The Lord of the Rings: The Two Towers (2002)
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The sequel to the 2001 blockbuster begins where the first one last left off as the hobbits Merry and Pippin have been taken hostage by an army of Orcs, Frodo and Samwise are on the track to Mount Doom to destroy the ring and the three warriors Aragorn, Legolas, and Gimley are tracking the orcs hoping to save the two captured hobbits. Frodo and Samwise are not alone, though. They have captured a fiend that has been tracking them for days; a fiend named Gollum; an ex-hobbit who became a creature from his obsession with the ring.

The entire movie is a race against time because Samwise must help destroy the ring before Frodo goes down the same path as Gollum, Merry and Pippin must get to Frodo before he is captured, and the three warriors must get to Rohan before war ensues between the kingdom of Rohan and the Orcs. Once again, surrealistic Peter Jackson instills his unbelievable vision in this as we get to see unbelievable landscapes and beautiful lands. This part of the saga tends to focus more on the three warriors than the actual hobbits. We do get to see Frodo, Samwise in their drastic situation as they must cope with Gollum. Frodo pities him because he hopes he can save the creature as he becomes more obsessed with the ring.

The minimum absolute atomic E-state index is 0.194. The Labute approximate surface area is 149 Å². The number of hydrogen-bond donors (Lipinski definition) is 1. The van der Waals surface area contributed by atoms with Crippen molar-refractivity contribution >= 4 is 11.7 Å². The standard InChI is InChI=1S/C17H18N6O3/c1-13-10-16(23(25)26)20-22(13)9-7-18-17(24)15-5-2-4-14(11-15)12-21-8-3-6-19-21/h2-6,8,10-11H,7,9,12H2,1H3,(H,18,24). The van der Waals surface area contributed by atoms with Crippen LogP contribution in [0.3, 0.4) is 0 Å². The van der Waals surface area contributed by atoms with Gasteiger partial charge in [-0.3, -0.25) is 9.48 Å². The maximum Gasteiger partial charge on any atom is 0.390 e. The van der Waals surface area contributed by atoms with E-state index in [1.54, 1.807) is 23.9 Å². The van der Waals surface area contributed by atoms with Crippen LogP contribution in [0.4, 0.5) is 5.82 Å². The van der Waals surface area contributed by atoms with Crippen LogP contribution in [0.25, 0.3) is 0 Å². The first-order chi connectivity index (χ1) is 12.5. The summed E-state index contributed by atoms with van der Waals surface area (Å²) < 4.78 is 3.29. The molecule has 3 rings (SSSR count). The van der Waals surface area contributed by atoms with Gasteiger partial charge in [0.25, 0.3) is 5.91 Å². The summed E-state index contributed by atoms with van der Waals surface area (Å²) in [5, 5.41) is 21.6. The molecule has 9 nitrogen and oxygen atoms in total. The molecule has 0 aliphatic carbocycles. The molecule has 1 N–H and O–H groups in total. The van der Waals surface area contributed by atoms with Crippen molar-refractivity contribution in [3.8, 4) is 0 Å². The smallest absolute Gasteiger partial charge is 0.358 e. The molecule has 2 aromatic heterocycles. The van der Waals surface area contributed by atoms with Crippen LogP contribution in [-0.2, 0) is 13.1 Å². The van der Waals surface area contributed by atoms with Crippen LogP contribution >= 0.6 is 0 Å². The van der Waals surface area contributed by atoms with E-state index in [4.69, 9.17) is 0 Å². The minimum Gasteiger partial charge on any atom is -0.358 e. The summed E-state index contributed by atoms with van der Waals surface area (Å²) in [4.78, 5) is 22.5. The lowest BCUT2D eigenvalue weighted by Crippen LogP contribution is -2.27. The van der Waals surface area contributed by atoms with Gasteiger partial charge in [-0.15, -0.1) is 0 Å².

We don’t actually see much of Merry and Pippin and they’re not in the movie much, but they’re scenes are very effective as they are rare. The plot with the three warriors is also lengthier as we get to experience more of Legolas’ and Aragorn’s friendship. This movie is full of incredible scenes of sword-fighting, cross bow action and unbelievable war sequences. I have to commend the special-effects team on the creation of Gollum for film, because he is the most realistic looking computer generated character I’ve ever seen. He is a marvel of modern technology as he screeched and crawled his way throughout this film. I was stunned by his look; at times I had to convince myself he was a character because his features are so real, it’ll leave you perplexed and stunned by his facial expressions. This is a masterpiece and excellent follow up to what’s amounting to a superb trilogy.